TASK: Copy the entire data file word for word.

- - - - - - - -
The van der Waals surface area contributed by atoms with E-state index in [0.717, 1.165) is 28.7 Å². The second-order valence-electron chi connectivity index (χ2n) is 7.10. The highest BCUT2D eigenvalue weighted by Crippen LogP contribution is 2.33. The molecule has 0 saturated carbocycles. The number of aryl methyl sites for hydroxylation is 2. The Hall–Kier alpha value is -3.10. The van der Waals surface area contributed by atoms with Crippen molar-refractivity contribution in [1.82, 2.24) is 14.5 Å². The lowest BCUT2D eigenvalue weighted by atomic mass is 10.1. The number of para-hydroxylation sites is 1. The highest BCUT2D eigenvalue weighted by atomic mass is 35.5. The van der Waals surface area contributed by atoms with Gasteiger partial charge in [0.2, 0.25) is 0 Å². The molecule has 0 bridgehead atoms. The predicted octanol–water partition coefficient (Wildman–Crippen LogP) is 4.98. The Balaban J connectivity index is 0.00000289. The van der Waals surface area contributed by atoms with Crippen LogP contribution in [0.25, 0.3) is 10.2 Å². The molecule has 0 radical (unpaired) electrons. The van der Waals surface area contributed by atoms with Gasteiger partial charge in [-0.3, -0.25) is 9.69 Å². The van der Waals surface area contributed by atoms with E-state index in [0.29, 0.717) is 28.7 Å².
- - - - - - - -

The van der Waals surface area contributed by atoms with E-state index in [0.717, 1.165) is 28.7 Å². The second-order valence-electron chi connectivity index (χ2n) is 7.10. The highest BCUT2D eigenvalue weighted by Crippen LogP contribution is 2.33. The molecule has 0 saturated carbocycles. The number of aryl methyl sites for hydroxylation is 2. The Hall–Kier alpha value is -3.10. The van der Waals surface area contributed by atoms with Crippen molar-refractivity contribution in [1.82, 2.24) is 14.5 Å². The lowest BCUT2D eigenvalue weighted by atomic mass is 10.1. The number of para-hydroxylation sites is 1. The highest BCUT2D eigenvalue weighted by atomic mass is 35.5. The van der Waals surface area contributed by atoms with Gasteiger partial charge in [0.2, 0.25) is 0 Å². The molecule has 0 bridgehead atoms. The predicted octanol–water partition coefficient (Wildman–Crippen LogP) is 4.98. The Balaban J connectivity index is 0.00000289. The van der Waals surface area contributed by atoms with Crippen LogP contribution in [0.25, 0.3) is 10.2 Å². The molecule has 0 radical (unpaired) electrons. The van der Waals surface area contributed by atoms with Gasteiger partial charge in [-0.3, -0.25) is 9.69 Å². The van der Waals surface area contributed by atoms with E-state index in [0.29, 0.717) is 28.7 Å².